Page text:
Neo-Nazi Notes on The Moviegoer

If passing a Jew on the street is like Robinson Crusoe seeing a footprint in the sand, to what shall we compare bumping into a Nazi on the Internet?

The Moviegoer Word Cloud

Why didn’t Binx participate in the Krewes?


Josef Pieper may not have the total answer (although a total answer is perhaps found elsewhere in the same book), but this passage is too interesting not to share:

“Festivity is impossible to the naysayer. The more money he has, and above all the more leisure, the more desperate is this impossiblity to him.

“This is also true of the man who refuses to approve the fact of his own existence – having fallen into that mysterious, ineffable ‘despair from weakness’ of which Soren Kierkegaard has spoken and which in the old moral philosophy went by the name of acedia, ‘slothfulness of the heart.’ At issue is a refusal regarding the very heart and fountainhead of existence itself, because of the ‘despair of not willing to be oneself’ which makes man unable to live with himself. He is driven out of his own house – into a hurly-burly of work-and-nothing-else, into the fine-spun exhausting game of sophistical phrase-mongering, into incessant ‘entertainment’ by empty stimulants – in short, into a no man’s land which may be quite comfortably furnished, but which has no place for the serenity of intrinsically meaningful activity, for contemplation, and certainly not for festivity” [Emphasis mine].  – from In Tune with the World: A Theory of Festivity, pp.27-28 (1999, St. Augustine Press, South Bend, Ind.).


My submission for Binx casting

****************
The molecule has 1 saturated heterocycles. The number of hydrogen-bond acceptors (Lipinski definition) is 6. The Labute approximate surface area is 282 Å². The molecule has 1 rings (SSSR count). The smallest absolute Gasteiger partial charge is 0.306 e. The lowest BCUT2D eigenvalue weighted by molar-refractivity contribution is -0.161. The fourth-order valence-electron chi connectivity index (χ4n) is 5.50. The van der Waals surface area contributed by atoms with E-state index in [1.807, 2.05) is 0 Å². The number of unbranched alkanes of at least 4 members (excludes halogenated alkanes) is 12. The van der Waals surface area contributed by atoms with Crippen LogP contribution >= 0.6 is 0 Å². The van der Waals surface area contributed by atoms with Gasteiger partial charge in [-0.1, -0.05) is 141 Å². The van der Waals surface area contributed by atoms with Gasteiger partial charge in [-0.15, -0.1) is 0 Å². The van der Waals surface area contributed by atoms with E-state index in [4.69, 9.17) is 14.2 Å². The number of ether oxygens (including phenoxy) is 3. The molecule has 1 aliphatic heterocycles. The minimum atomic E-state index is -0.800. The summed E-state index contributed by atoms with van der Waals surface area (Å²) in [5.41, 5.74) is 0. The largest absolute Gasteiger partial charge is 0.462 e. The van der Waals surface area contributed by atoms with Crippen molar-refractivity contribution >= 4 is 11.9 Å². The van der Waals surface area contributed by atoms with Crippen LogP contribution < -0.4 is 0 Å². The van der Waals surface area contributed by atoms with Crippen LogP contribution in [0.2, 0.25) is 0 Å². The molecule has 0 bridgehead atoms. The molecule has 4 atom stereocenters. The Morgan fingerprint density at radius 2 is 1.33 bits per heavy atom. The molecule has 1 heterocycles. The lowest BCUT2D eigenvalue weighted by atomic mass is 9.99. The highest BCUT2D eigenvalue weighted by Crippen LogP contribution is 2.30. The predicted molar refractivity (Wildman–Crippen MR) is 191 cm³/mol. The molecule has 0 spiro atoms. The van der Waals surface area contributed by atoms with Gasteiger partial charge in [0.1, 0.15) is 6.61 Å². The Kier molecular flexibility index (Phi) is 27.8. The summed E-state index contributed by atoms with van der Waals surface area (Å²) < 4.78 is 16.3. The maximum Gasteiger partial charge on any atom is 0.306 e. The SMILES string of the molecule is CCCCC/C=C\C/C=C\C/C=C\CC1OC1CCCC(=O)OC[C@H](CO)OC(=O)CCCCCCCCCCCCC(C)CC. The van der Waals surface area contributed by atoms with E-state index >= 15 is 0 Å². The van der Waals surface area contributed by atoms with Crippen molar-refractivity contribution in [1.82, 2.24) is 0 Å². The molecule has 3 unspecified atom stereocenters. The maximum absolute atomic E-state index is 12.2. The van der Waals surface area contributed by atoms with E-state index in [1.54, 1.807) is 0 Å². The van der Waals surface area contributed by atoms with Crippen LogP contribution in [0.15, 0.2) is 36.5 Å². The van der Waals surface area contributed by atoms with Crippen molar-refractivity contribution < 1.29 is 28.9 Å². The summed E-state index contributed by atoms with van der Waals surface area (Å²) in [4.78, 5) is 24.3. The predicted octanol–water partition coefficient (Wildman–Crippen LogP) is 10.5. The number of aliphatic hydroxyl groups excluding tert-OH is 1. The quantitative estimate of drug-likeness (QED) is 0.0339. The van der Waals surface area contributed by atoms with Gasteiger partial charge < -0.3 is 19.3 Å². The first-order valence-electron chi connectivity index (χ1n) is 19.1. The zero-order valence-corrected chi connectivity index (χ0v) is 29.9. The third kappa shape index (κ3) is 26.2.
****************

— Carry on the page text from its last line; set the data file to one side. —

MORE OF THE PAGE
Glenn Ford has the no-place/someplace conundrum going for him in a way that Mr. Peck never could.

In any of his films, his lodestar is his being in despair without knowing he’s in despair.



Do Me Like Akim

For Lonnie our Sundays together have a program. First we talk, usually on a religious subject; then we take a ride; then he asks me to do him like Akim…. During my last year in college I discovered that I was picking up the mannerisms of Akim Tamiroff, the only useful thing, in fact, that I learned in the entire four years. (The Moviegoer, p. 164-5)

Akim Tamiroff in a scene with Janet Leigh in Orson Welles’ Touch of Evil

Do We Know What Binx Bolling Looks Like?

This question arose among the kollektiv the other day, while we were all sitting in our hotel room in Reno where we’re holed up working on our presentations for the Moviegoer conference.

Well, here’s what Binx says:

“I am a tall black-headed fellow and I know as well as he [i.e., Gregory Peck] how to keep to myself, make my eyes fine and my cheeks spare, tuck my lip and say a word or two with a nod or two.”

And then there’s Sam Waterston, who was cast to play Binx in the movie adaptation which never came to be:

And then there’s the tall (formerly) black-headed fellow named Jonathan Webb. If you want to see what he looks like, you’ll have to meet us in New Orleans.

“… his Archie Moore mustache …”

O Rory Rory Rory

Rory Calhoun as Bill Longley, in a wacky episode of The Texan from 1958. Thought experiment: imagine Binx and Mrs. Schexnaydre watching this together on channel 12 one evening.